I'm in my fifth year in University of Pittsburgh's Philosophy PhD program. I received my B.A. in Philosophy and Japanese Language from UC Berkeley. My research concerns skepticism and transcendental arguments.
My central philosophical interest is how to be in dialogue with skeptics. In particular, I think about the dialectical force of transcendental arguments against various forms of skepticism. A prospectus, which introduces and outlines my topic, is available here.
I am also interested in philosophy of action, moral psychology and existentialism, as well as the works of Aristotle, Hume, Kant, and Heidegger.
All of the following are papers in progress. Comments of any level of detail are greatly appreciated.
A prospectus, which introduces and outlines my dissertation topic, is available here.
Does Kant try to refute Humean skepticism? I argue that Kant’s transcendental deduction is not intended to refute ‘Humean skepticism,’ or doubt about the application of pure concepts in synthetic a priori knowledge. I do this, first, by showing that Kant doesn’t intend to the deduction to convince the Humean skeptic that the categories are objectively valid and, second, by showing that Kant doesn’t intend to the deduction to make the Humean skeptic acknowledge an inconsistency in her view. I sketch the basic outline of an alternative interpretation on which the deduction’s work is explanatory, i.e., to “expound and render intelligible” the understanding’s a priori relating to the objects of knowledge (Axvi–xvii). On this reading, the deduction has a modestly anti-skeptical upshot: The explanation may help the Humean skeptic comprehend how the class of knowledge that she doubts is possible. I discuss the conditions under which this explanation may succeed in exorcizing the Humean skeptic’s doubt. (aprox. 4500 words)
The equivocality of Aristotle's expression 'choice' I argue that Aristotle’s use of the expression ‘prohairesis,’ often translated as ‘choice,’ is equivocal. In particular, I argue that the expression has both a generic and specific sense. The generic sense is choice conceived as a distinctively human cause of action through thought and reasoning. Generically, choice is of a course of action for the sake of some desired for end. The specific sense is choice made with reference to a person’s values. In other words, choice is of a course of action as what, from the chooser’s perspective, is worthy of pursuit. I argue that the occurrence of both senses has been overlooked in interpretation, and that the specific sense has been privileged, in part because Aristotle sometimes equivocates between the two senses. This is most clear in Aristotle’s discussion of incontinence (akrasia) as a failing made possible by human beings’ animal nature. Keeping the senses distinct allows for a broader conception of incontinence in which practical thought and reason can go against their own aims. (aprox. 6500 words)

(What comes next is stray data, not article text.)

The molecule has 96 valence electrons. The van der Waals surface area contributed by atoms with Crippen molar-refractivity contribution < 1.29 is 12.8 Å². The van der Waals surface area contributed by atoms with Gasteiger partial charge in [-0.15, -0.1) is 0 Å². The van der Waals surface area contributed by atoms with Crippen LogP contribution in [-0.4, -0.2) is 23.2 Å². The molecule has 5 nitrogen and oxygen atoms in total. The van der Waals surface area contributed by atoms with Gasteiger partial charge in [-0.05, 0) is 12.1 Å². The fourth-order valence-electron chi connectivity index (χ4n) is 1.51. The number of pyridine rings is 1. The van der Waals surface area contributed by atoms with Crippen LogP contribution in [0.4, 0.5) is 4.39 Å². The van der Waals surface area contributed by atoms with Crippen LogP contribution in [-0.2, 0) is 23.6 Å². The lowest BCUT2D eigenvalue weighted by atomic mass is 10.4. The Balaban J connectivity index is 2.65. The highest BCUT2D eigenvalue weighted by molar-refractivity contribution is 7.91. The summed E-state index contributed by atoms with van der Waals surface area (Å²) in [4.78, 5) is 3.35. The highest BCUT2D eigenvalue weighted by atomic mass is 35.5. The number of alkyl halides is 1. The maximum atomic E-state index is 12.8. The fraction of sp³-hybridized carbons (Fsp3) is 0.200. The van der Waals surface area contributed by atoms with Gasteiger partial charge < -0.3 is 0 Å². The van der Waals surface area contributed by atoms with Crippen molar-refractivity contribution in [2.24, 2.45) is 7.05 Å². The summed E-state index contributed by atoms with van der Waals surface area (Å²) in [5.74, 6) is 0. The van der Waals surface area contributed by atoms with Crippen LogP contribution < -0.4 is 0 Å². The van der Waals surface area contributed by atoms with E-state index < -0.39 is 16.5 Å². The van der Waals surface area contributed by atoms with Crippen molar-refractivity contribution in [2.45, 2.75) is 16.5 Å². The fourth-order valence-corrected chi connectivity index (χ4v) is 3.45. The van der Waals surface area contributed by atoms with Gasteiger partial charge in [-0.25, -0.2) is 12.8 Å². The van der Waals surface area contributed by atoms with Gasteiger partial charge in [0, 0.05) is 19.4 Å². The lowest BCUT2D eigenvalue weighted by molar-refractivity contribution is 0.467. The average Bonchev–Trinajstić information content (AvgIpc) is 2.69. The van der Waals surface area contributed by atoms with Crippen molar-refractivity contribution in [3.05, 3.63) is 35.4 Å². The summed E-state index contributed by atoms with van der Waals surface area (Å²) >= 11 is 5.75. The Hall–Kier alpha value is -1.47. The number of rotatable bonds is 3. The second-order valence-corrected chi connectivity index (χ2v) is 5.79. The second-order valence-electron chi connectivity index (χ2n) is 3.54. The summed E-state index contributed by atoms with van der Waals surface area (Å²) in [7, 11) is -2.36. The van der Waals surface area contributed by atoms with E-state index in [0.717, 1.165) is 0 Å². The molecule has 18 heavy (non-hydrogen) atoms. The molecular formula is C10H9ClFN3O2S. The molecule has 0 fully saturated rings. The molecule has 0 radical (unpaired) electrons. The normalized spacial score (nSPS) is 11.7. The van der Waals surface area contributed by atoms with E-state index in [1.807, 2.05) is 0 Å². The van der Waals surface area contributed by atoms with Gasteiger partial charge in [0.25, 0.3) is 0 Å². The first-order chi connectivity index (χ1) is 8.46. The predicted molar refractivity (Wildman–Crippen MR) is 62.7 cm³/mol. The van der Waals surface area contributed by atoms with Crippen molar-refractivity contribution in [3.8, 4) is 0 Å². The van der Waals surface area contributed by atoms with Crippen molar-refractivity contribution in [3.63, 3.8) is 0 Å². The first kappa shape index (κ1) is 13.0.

The intended scope of Anscombe’s use of Aquinas’s formula about practical knowledge Many interpreters take Anscombe’s recitation of Aquinas’s formula in §48 of Intention as meant to state an essence of practical knowledge. But the two conditions Anscombe states on the holding of this formula suggest qualifications, and thus that formula cannot state an essence. In this paper, I argue that the first of these conditions does not imply qualifications. Instead, I show that this condition draws attention to a structural feature of practical knowledge and intentional action: the doer knows her doing under a particular description. (aprox. 3500 words)